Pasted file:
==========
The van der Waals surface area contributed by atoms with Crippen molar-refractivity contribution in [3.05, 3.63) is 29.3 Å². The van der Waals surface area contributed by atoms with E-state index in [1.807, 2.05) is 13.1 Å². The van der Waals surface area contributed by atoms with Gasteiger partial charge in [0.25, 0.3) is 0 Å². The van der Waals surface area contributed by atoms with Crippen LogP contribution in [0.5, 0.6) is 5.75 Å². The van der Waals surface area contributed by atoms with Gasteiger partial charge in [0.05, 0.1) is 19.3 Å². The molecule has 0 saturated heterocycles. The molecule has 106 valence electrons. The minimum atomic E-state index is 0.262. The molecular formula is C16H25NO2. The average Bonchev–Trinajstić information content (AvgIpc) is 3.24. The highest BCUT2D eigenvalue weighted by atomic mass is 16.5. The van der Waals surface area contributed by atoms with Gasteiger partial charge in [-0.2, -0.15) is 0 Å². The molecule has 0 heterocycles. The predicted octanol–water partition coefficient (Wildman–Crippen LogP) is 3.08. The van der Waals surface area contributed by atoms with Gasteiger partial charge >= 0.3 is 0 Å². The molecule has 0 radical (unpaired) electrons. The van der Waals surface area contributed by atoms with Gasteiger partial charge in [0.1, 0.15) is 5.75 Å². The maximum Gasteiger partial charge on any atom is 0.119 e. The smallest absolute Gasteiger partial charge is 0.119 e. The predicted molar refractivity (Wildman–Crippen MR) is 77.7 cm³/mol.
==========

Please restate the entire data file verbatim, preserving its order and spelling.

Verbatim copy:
The van der Waals surface area contributed by atoms with Crippen molar-refractivity contribution in [3.05, 3.63) is 29.3 Å². The van der Waals surface area contributed by atoms with E-state index in [1.807, 2.05) is 13.1 Å². The van der Waals surface area contributed by atoms with Gasteiger partial charge in [0.25, 0.3) is 0 Å². The van der Waals surface area contributed by atoms with Crippen LogP contribution in [0.5, 0.6) is 5.75 Å². The van der Waals surface area contributed by atoms with Gasteiger partial charge in [0.05, 0.1) is 19.3 Å². The molecule has 0 saturated heterocycles. The molecule has 106 valence electrons. The minimum atomic E-state index is 0.262. The molecular formula is C16H25NO2. The average Bonchev–Trinajstić information content (AvgIpc) is 3.24. The highest BCUT2D eigenvalue weighted by atomic mass is 16.5. The van der Waals surface area contributed by atoms with Gasteiger partial charge in [-0.2, -0.15) is 0 Å². The molecule has 0 heterocycles. The predicted octanol–water partition coefficient (Wildman–Crippen LogP) is 3.08. The van der Waals surface area contributed by atoms with Gasteiger partial charge >= 0.3 is 0 Å². The molecule has 0 radical (unpaired) electrons. The van der Waals surface area contributed by atoms with Gasteiger partial charge in [0.1, 0.15) is 5.75 Å². The maximum Gasteiger partial charge on any atom is 0.119 e. The smallest absolute Gasteiger partial charge is 0.119 e. The predicted molar refractivity (Wildman–Crippen MR) is 77.7 cm³/mol.